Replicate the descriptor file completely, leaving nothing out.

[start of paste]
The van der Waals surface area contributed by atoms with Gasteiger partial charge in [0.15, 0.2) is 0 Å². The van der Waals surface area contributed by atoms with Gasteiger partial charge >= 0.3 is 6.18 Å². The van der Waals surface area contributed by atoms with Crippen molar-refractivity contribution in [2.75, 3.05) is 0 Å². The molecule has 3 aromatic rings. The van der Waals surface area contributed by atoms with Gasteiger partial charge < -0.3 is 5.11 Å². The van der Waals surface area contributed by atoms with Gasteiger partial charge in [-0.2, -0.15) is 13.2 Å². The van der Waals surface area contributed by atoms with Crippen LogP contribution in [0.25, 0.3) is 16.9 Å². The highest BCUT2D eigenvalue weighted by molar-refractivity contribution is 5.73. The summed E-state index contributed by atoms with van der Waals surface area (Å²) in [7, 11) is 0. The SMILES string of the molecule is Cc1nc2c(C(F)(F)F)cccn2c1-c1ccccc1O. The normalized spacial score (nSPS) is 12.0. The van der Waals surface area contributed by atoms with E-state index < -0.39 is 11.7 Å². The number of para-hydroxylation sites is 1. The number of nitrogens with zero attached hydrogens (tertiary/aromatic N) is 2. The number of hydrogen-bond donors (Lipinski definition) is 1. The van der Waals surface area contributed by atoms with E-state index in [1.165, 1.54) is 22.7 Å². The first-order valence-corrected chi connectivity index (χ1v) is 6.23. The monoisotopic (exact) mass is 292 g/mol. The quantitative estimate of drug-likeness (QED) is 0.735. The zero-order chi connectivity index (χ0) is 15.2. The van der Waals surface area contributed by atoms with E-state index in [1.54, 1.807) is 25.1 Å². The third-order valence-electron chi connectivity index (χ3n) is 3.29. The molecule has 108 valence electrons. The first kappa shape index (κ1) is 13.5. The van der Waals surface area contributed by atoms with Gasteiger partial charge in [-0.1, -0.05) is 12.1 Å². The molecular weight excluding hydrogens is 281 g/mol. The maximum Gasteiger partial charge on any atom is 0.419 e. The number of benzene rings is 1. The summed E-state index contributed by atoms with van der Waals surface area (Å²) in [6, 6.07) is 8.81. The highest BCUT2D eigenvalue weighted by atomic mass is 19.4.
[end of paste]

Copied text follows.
The van der Waals surface area contributed by atoms with Gasteiger partial charge in [0.15, 0.2) is 0 Å². The van der Waals surface area contributed by atoms with Gasteiger partial charge >= 0.3 is 6.18 Å². The van der Waals surface area contributed by atoms with Crippen molar-refractivity contribution in [2.75, 3.05) is 0 Å². The molecule has 3 aromatic rings. The van der Waals surface area contributed by atoms with Gasteiger partial charge < -0.3 is 5.11 Å². The van der Waals surface area contributed by atoms with Gasteiger partial charge in [-0.2, -0.15) is 13.2 Å². The van der Waals surface area contributed by atoms with Crippen LogP contribution in [0.25, 0.3) is 16.9 Å². The highest BCUT2D eigenvalue weighted by molar-refractivity contribution is 5.73. The summed E-state index contributed by atoms with van der Waals surface area (Å²) in [7, 11) is 0. The SMILES string of the molecule is Cc1nc2c(C(F)(F)F)cccn2c1-c1ccccc1O. The normalized spacial score (nSPS) is 12.0. The van der Waals surface area contributed by atoms with E-state index < -0.39 is 11.7 Å². The number of para-hydroxylation sites is 1. The number of nitrogens with zero attached hydrogens (tertiary/aromatic N) is 2. The number of hydrogen-bond donors (Lipinski definition) is 1. The van der Waals surface area contributed by atoms with E-state index in [1.165, 1.54) is 22.7 Å². The first-order valence-corrected chi connectivity index (χ1v) is 6.23. The monoisotopic (exact) mass is 292 g/mol. The quantitative estimate of drug-likeness (QED) is 0.735. The zero-order chi connectivity index (χ0) is 15.2. The van der Waals surface area contributed by atoms with E-state index in [1.54, 1.807) is 25.1 Å². The third-order valence-electron chi connectivity index (χ3n) is 3.29. The molecule has 108 valence electrons. The first kappa shape index (κ1) is 13.5. The van der Waals surface area contributed by atoms with Gasteiger partial charge in [-0.1, -0.05) is 12.1 Å². The molecular weight excluding hydrogens is 281 g/mol. The maximum Gasteiger partial charge on any atom is 0.419 e. The number of benzene rings is 1. The summed E-state index contributed by atoms with van der Waals surface area (Å²) in [6, 6.07) is 8.81. The highest BCUT2D eigenvalue weighted by atomic mass is 19.4.